Patrick Moorhead: Yeah. Nick, I was really surprised. I feel like we were in this same suite. I’m sure it wasn’t the exact suite.
Nick Otto: It feels like it.
Patrick Moorhead: It feels like it. And I know it sounds maybe a little trite to characterize, but it did feel like a new IBM. I followed IBM for over 30 years. A competitor to them, a partner to them, and now an analyst to them. But the big announcement, putting your software on a big CSP platform was a big deal. To me, it represented a more modern IBM. Also, we talked about this in the green room. The cloud is a teenager, it’s 14 years old. It’s not perfect, but what we’re getting there in terms of maturity and you putting your software is a very pro-client move and I appreciate it. Justin, let’s maybe take this the other way.
Nick Otto: Sure.
Patrick Moorhead: If you can introduce yourself, a little bit about your company, Innovative Solutions. And then, talk about how your offerings intersect IBM and AWS.
Justin Copie: Happy to do it. Thank you again for having me. I think this is an incredible time. Truthfully, I’ve been with my company since 2003, but my business was started in 1989 when I was in kindergarten. The founders at that time were doing …
Daniel Newman: What a way to start a true story.
Justin Copie: They were doing IBM AS400 programming. It was all green screen programming and they built this remarkable business in Western New York, helping customers leverage these systems to in many ways just operate and run efficiently. When I came into the business in 2003 as an intern, I had a lot to learn. And I still learn every single day. You fast-forward to 2018, I had since bought the business from the prior owners. I was actually out here in Las Vegas at a conference that … Another hyperscaler was putting a conference on. I walked out of a keynote and I said to a couple of folks back in Rochester, “We’re toast if we don’t figure this out.” And the two gentlemen on the other end of the line said to me, “Justin, don’t worry. Come back to Rochester. We were just in New York City at the AWS Summit and there’s a great opportunity here for us.” We decided to pivot the business that year to go all-in on AWS. Our business focuses on helping small to mid-size businesses and startups leverage the power of the cloud.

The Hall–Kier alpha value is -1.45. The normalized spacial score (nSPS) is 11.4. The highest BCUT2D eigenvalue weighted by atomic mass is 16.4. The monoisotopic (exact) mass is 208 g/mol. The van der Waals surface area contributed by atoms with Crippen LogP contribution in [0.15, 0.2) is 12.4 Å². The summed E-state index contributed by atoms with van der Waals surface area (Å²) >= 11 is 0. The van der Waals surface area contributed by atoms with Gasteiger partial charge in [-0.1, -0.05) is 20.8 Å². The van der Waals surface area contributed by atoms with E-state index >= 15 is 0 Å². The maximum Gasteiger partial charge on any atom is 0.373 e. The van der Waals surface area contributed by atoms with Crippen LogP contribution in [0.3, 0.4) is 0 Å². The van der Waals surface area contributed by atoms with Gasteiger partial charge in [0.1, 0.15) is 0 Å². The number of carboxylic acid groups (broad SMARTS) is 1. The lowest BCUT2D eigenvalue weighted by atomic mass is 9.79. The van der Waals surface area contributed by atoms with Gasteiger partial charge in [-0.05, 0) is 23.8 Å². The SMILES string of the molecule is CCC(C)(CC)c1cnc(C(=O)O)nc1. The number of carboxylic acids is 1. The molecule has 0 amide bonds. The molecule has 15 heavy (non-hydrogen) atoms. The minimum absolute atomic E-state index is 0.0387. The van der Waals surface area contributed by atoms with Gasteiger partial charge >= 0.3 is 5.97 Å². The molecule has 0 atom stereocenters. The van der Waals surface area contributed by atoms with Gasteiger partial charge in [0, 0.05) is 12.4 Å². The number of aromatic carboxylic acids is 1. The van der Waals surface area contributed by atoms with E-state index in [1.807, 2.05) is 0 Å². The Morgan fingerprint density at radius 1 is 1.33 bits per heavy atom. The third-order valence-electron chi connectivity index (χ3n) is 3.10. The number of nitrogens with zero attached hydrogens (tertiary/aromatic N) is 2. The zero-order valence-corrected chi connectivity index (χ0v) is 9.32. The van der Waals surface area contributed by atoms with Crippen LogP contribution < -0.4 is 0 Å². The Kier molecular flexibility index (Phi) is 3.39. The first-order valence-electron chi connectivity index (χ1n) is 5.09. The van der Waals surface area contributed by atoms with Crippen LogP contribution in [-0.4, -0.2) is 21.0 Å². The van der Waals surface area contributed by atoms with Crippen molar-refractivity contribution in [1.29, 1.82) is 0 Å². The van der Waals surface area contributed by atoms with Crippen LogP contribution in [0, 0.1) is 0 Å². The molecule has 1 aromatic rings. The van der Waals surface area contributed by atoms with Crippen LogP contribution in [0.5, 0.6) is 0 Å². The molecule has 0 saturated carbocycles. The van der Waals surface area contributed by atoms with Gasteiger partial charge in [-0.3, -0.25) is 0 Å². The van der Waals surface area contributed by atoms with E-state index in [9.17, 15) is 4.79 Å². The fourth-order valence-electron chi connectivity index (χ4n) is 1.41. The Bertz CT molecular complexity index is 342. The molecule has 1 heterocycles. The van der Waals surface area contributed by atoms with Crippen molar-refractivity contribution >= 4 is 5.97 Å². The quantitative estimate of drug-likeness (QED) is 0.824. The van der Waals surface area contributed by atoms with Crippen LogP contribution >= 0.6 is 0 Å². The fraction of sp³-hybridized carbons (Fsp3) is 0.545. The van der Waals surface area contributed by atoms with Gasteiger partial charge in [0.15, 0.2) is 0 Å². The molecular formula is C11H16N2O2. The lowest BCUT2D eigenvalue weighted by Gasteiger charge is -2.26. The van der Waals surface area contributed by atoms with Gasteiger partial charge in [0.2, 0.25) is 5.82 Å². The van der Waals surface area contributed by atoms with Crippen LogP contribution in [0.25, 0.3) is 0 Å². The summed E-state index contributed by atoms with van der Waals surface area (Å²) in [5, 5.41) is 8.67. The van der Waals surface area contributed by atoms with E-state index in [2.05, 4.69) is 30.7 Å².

And so, through the last four years, we’ve learned how to go to market together with AWS. We’ve learned how to help customers understand the vast set of offerings that AWS has to offer. Just last year, we received a phone call from IBM saying, “Hey, would you be interested in having a conversation with us? Because your relationship with AWS and how you help customers leverage the power of the cloud is something we want to do more of.” We said, “Well, we may decide that that’s something aligned. We may not.” Truthfully, as a system integrator, we have to maintain focus. It’s extremely important. Otherwise, we can’t help our customers to the most effective ways. And so, through some further discussions with the IBM team, we discovered that there was a real opportunity to offer managed security services to customers there were in need of real security offerings. Set it and forget it security offerings. We built a remarkable SOC-as-a-service, we call it MSS, Managed Security Services, all on the backs of IBM software, which has been remarkable. What is even more remarkable is some of the announcements that we’re making today around generative AI technologies. Would love to share more about that with you guys.
Daniel Newman: Justin, we’ll come back to that in a bit, because I think you’ve teed it up really well. By the way, I love a good entrepreneurial story. I think we went to kindergarten around the same time, by the way.
Justin Copie: That’s great, man. I love it.
Daniel Newman: Pat was 40. I’m just kidding. We get on pretty well.
Patrick Moorhead: We are best friends.
Daniel Newman: We do. We do. Part of the whole platform is we like to have a little fun with each other.
Justin Copie: I love it.
Daniel Newman: So I hope you guys don’t mind.
Justin Copie: No, that’s good.